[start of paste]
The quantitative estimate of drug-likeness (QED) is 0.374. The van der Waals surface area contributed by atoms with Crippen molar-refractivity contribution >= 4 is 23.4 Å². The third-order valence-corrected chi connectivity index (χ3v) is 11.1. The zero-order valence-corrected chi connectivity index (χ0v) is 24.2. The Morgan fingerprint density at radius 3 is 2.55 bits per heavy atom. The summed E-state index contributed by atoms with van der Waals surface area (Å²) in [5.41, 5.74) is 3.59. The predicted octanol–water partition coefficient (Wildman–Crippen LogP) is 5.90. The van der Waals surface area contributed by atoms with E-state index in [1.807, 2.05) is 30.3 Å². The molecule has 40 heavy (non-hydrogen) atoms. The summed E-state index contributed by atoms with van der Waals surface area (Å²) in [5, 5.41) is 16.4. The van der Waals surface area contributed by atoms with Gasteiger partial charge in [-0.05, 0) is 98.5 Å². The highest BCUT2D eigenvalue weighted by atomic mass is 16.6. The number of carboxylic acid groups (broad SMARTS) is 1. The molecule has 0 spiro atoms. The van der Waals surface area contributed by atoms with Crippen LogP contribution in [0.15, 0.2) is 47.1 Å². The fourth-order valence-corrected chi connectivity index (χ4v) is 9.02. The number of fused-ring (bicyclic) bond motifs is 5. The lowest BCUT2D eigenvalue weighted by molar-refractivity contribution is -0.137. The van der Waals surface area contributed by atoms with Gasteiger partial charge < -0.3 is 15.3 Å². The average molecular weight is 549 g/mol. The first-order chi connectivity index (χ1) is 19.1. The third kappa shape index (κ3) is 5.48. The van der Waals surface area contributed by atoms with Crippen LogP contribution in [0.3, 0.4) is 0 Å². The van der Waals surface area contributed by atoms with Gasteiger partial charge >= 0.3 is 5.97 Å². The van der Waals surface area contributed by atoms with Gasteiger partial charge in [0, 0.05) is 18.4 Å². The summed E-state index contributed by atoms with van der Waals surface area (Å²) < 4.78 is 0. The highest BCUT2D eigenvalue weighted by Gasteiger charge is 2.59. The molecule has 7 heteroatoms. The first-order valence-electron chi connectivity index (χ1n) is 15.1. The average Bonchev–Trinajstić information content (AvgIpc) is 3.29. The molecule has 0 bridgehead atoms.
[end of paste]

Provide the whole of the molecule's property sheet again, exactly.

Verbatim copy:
The quantitative estimate of drug-likeness (QED) is 0.374. The van der Waals surface area contributed by atoms with Crippen molar-refractivity contribution >= 4 is 23.4 Å². The third-order valence-corrected chi connectivity index (χ3v) is 11.1. The zero-order valence-corrected chi connectivity index (χ0v) is 24.2. The Morgan fingerprint density at radius 3 is 2.55 bits per heavy atom. The summed E-state index contributed by atoms with van der Waals surface area (Å²) in [5.41, 5.74) is 3.59. The predicted octanol–water partition coefficient (Wildman–Crippen LogP) is 5.90. The van der Waals surface area contributed by atoms with E-state index in [1.807, 2.05) is 30.3 Å². The molecule has 40 heavy (non-hydrogen) atoms. The summed E-state index contributed by atoms with van der Waals surface area (Å²) in [5, 5.41) is 16.4. The van der Waals surface area contributed by atoms with Gasteiger partial charge in [-0.05, 0) is 98.5 Å². The highest BCUT2D eigenvalue weighted by atomic mass is 16.6. The number of carboxylic acid groups (broad SMARTS) is 1. The molecule has 0 spiro atoms. The van der Waals surface area contributed by atoms with Crippen LogP contribution in [0.15, 0.2) is 47.1 Å². The fourth-order valence-corrected chi connectivity index (χ4v) is 9.02. The number of fused-ring (bicyclic) bond motifs is 5. The lowest BCUT2D eigenvalue weighted by molar-refractivity contribution is -0.137. The van der Waals surface area contributed by atoms with Gasteiger partial charge < -0.3 is 15.3 Å². The average molecular weight is 549 g/mol. The first-order chi connectivity index (χ1) is 19.1. The third kappa shape index (κ3) is 5.48. The van der Waals surface area contributed by atoms with Crippen LogP contribution in [0.3, 0.4) is 0 Å². The van der Waals surface area contributed by atoms with Gasteiger partial charge >= 0.3 is 5.97 Å². The van der Waals surface area contributed by atoms with Gasteiger partial charge in [0, 0.05) is 18.4 Å². The summed E-state index contributed by atoms with van der Waals surface area (Å²) < 4.78 is 0. The highest BCUT2D eigenvalue weighted by Gasteiger charge is 2.59. The molecule has 7 heteroatoms. The first-order valence-electron chi connectivity index (χ1n) is 15.1. The average Bonchev–Trinajstić information content (AvgIpc) is 3.29. The molecule has 0 bridgehead atoms.